Touching or riding wild animals on holiday is never a good idea – for the animals or for you.
While most Australians are beginning to recognise the cruelty behind riding elephants, most travellers are unaware that a number of elephants at Amer Fort in India – a popular tourist destination – have tuberculosis (TB), which can be transmitted to humans.
In 2018, it was revealed that at least 10 of the 102 elephants being forced to carry tourists at the site tested reactive for TB. Since then, the Rajasthan Forest Department (RFD) has tried to waylay public concerns by retesting elephants, but information recently revealed by PETA India found that the RFD’s TB test kits were not specific to elephants, not meant for the purpose of diagnosis, and not approved by any regulatory body. Reassuring, right?
The RFD also declared two of the reactive elephants “non-reactive” two months after diagnosis, even though the disease is typically treated with a multi-drug regimen for six to 12 months after the affected animals have been quarantined.
PETA India has now submitted this evidence to the chief minister’s office, urging him to stop elephant rides at Amer Fort and Elephant Village (Hathigaon) because of the potential human health risks.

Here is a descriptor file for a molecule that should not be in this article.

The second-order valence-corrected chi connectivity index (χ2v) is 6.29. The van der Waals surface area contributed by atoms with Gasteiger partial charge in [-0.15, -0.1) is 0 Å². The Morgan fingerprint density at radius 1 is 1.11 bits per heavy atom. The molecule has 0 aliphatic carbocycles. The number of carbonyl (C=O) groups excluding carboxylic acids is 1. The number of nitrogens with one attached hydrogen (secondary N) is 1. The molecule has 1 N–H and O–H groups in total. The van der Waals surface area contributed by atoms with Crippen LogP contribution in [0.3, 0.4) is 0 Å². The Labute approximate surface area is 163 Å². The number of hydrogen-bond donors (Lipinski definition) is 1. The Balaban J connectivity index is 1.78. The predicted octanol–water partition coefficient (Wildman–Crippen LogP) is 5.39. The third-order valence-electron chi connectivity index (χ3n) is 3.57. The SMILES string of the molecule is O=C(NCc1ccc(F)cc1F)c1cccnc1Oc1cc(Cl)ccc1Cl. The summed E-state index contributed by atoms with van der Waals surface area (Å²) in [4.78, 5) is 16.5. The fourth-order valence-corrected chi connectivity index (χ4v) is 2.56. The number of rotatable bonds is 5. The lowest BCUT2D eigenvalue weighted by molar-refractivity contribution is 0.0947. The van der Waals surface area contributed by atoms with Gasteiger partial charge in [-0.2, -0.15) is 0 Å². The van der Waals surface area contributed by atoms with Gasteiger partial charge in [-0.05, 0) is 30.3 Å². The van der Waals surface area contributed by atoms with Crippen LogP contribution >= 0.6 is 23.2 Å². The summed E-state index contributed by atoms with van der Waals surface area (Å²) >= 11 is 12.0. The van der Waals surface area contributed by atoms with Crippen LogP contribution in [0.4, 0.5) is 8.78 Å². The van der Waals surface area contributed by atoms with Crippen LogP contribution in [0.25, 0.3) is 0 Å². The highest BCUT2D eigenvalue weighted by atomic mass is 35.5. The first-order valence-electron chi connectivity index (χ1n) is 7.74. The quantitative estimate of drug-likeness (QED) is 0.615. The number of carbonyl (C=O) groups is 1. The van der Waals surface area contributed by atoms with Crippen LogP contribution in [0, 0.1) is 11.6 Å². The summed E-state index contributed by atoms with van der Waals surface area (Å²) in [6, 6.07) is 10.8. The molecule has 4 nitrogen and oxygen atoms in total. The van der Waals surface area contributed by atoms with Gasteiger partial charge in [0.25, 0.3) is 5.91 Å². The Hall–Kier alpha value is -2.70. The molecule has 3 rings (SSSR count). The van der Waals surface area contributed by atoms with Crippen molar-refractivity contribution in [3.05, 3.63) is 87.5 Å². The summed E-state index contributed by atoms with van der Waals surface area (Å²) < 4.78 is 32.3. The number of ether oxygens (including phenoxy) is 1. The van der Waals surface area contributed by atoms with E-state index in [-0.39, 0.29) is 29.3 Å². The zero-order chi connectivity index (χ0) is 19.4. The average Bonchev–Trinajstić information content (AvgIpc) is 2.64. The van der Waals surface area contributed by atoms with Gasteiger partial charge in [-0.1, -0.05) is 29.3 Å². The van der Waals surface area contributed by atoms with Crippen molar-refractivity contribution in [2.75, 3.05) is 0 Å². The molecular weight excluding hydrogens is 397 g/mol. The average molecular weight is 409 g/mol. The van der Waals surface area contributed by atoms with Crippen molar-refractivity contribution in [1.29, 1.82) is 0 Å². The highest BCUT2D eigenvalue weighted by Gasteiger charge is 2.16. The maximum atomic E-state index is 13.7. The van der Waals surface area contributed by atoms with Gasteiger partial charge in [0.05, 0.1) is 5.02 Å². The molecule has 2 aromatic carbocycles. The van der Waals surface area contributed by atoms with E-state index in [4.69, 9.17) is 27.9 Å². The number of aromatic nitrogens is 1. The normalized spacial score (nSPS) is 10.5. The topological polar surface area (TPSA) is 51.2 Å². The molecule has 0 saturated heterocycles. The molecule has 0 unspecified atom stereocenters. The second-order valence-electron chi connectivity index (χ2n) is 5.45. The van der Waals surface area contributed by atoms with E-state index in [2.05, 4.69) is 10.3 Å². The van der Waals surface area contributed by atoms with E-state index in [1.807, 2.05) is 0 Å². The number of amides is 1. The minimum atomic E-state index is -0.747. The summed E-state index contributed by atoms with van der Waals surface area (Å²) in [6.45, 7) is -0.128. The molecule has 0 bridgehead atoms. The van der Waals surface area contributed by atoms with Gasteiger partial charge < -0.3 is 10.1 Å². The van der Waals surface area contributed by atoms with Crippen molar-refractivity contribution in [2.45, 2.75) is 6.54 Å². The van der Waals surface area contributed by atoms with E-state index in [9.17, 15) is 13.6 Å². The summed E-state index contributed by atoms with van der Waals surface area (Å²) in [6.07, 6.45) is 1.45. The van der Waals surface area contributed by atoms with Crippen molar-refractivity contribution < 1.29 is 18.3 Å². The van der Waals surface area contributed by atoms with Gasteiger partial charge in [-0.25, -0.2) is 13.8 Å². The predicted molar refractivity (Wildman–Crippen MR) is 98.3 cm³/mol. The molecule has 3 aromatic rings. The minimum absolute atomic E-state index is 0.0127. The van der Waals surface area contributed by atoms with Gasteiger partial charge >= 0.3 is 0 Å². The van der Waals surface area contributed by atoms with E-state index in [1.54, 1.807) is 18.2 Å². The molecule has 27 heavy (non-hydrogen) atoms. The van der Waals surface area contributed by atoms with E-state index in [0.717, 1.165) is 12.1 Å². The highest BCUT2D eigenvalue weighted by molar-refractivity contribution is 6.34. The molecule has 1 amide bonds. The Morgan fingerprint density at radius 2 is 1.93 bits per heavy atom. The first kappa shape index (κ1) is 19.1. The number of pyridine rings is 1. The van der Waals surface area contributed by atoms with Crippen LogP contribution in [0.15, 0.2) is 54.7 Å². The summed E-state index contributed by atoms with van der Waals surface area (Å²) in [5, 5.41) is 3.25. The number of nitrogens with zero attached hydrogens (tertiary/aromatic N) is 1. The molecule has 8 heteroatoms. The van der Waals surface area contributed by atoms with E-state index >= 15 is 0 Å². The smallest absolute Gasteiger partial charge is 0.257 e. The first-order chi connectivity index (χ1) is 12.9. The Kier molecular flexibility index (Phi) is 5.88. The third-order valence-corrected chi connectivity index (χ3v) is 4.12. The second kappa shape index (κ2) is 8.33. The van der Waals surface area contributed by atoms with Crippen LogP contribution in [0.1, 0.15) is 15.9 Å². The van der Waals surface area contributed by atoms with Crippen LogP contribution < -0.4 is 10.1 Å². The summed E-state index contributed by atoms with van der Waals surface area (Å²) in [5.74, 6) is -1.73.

In addition to presenting the risk of developing TB, riding these wild animals is horribly cruel. Elephants are often beaten with bullhooks and abducted from their families so that their spirits can be broken at a young enough age to make it safe for humans to clamber on top of them. When elephants aren’t carrying around oblivious tourists for a fee, they spend long hours chained up and are denied any semblance of a natural life.
In 2018, an examination by the Animal Welfare Board of India found that elephants at Amer Fort were under severe psychological distress, that many of their tusks had been cut, and that a number were blind.
Every fairgoer who buys a ticket to ride an elephant is responsible for this merciless cycle of abuse and is putting themselves at risk of catching TB. Please, don’t get “taken for a ride”. Don’t use animals as entertainment while on holiday, and share this information with a friend who needs to know.